The Women’s Philanthropy Institute at the IU Lilly Family School of Philanthropy focused their 2014 research, Women Give 2014, on the impact of religion as a key influencer of women’s philanthropy. Religiosity has long been seen as a key influencer for individual charitable giving but what about the impact of both religion and gender on philanthropic giving?
Last week, my colleagues Angela White, Dan Schipp and I attended a dinner in Indianapolis to recognize a true leader in the field of philanthropy. Dr. Eugene Tempel will retire early in 2015 as Founding Dean of the Indiana University Lilly Family School of Philanthropy. The evening was a very special one with many attendees and several speakers. The announcement of an endowed Deanship for the School in Gene’s name was both surprising and highly appropriate.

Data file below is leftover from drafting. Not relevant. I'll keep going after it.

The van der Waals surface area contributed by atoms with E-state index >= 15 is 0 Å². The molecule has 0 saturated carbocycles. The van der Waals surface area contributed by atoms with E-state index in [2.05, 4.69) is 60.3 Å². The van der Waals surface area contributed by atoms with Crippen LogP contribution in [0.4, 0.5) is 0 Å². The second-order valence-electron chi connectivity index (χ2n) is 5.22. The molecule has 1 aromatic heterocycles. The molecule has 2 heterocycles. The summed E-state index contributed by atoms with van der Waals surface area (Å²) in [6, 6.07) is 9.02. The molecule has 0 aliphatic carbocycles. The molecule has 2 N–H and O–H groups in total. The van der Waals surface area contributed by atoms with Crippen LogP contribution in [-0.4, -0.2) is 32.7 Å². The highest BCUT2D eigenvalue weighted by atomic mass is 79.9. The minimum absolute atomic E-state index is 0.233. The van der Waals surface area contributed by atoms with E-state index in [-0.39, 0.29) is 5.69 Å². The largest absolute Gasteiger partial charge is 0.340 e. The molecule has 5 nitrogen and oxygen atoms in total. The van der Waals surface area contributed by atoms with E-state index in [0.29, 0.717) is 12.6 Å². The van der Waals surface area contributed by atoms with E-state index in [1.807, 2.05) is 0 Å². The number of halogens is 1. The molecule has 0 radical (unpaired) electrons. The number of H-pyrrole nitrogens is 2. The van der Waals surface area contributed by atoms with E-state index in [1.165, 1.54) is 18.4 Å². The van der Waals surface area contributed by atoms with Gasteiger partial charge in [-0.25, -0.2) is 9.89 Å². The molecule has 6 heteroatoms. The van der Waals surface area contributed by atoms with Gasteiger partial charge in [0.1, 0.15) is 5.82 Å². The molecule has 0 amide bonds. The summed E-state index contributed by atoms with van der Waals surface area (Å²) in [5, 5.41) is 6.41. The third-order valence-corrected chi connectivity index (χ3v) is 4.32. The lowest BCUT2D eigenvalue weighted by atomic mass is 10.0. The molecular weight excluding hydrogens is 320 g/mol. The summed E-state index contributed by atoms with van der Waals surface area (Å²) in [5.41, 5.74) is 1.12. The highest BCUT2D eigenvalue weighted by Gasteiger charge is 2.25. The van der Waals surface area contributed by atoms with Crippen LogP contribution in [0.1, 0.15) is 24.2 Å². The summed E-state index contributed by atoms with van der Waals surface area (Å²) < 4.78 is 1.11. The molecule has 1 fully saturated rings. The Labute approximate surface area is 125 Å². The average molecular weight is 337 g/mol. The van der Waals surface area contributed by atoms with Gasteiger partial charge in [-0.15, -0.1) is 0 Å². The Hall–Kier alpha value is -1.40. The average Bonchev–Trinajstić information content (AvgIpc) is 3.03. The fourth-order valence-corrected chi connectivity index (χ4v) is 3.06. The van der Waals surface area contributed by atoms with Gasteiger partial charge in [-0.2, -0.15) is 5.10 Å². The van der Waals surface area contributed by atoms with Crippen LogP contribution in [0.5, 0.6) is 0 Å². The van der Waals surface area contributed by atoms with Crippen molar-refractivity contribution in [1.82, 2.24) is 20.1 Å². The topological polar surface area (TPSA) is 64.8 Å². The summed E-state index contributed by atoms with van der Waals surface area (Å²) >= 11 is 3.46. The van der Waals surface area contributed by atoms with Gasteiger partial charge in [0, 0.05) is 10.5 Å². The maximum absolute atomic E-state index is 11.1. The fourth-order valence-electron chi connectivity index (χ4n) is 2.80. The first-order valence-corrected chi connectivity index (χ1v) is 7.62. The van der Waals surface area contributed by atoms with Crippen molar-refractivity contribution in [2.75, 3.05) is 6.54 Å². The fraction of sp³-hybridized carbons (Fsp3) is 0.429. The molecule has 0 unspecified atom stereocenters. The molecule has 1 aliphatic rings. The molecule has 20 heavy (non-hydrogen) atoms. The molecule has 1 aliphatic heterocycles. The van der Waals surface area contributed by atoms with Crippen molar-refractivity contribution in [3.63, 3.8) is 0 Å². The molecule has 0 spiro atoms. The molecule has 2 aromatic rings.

JGA’s own Senior Consultant and CEO Angela White was prominently featured in national news coverage this week discussing the philanthropic implications of the latest study released by the Women’s Philanthropy Institute.
by Kris Kindelsperger
by Angela White
Bank of America and the Center on Philanthropy at Indiana University recently published the fourth volume in a series of highly informative studies they have produced examining the philanthropic behavior of high net worth individuals.
The most recent iteration of this study examined the specific philanthropic traits and preferences of high net worth women by combining previous data with a national survey of the American Red Cross’s Tiffany Circle, a group of female donors giving more than $10,000 each annually.